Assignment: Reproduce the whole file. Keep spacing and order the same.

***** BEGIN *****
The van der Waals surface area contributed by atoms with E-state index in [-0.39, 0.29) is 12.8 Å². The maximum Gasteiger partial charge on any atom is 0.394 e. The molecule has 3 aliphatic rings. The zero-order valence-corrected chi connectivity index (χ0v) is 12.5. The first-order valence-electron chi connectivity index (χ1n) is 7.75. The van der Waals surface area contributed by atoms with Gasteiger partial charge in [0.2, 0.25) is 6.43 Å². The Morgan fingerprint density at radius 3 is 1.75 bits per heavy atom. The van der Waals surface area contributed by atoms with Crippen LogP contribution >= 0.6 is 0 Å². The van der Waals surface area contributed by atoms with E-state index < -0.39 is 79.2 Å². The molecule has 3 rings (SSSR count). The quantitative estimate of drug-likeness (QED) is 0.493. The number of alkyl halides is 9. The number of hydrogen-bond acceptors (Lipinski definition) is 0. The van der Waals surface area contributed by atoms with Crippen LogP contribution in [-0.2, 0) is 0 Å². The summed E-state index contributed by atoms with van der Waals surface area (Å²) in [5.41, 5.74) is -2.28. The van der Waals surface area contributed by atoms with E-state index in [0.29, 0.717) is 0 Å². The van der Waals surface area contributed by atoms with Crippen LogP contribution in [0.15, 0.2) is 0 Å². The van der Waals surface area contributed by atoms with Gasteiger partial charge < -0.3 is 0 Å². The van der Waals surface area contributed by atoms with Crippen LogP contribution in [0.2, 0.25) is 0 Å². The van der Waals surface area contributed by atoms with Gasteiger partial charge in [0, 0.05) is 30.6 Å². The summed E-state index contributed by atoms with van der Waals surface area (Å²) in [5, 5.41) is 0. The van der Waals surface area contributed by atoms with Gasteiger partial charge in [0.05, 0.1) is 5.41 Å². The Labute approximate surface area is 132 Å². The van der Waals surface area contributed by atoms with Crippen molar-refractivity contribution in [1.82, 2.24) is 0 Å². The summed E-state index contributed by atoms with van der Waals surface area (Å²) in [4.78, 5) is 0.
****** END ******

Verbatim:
The van der Waals surface area contributed by atoms with E-state index in [-0.39, 0.29) is 12.8 Å². The maximum Gasteiger partial charge on any atom is 0.394 e. The molecule has 3 aliphatic rings. The zero-order valence-corrected chi connectivity index (χ0v) is 12.5. The first-order valence-electron chi connectivity index (χ1n) is 7.75. The van der Waals surface area contributed by atoms with Gasteiger partial charge in [0.2, 0.25) is 6.43 Å². The Morgan fingerprint density at radius 3 is 1.75 bits per heavy atom. The van der Waals surface area contributed by atoms with Crippen LogP contribution >= 0.6 is 0 Å². The van der Waals surface area contributed by atoms with E-state index < -0.39 is 79.2 Å². The molecule has 3 rings (SSSR count). The quantitative estimate of drug-likeness (QED) is 0.493. The number of alkyl halides is 9. The number of hydrogen-bond acceptors (Lipinski definition) is 0. The van der Waals surface area contributed by atoms with Crippen LogP contribution in [-0.2, 0) is 0 Å². The summed E-state index contributed by atoms with van der Waals surface area (Å²) in [5.41, 5.74) is -2.28. The van der Waals surface area contributed by atoms with E-state index in [0.29, 0.717) is 0 Å². The van der Waals surface area contributed by atoms with Crippen LogP contribution in [0.15, 0.2) is 0 Å². The van der Waals surface area contributed by atoms with Gasteiger partial charge < -0.3 is 0 Å². The van der Waals surface area contributed by atoms with Crippen LogP contribution in [0.2, 0.25) is 0 Å². The van der Waals surface area contributed by atoms with Gasteiger partial charge in [0, 0.05) is 30.6 Å². The summed E-state index contributed by atoms with van der Waals surface area (Å²) in [5, 5.41) is 0. The van der Waals surface area contributed by atoms with Gasteiger partial charge in [0.05, 0.1) is 5.41 Å². The Labute approximate surface area is 132 Å². The van der Waals surface area contributed by atoms with Crippen molar-refractivity contribution in [1.82, 2.24) is 0 Å². The summed E-state index contributed by atoms with van der Waals surface area (Å²) in [4.78, 5) is 0.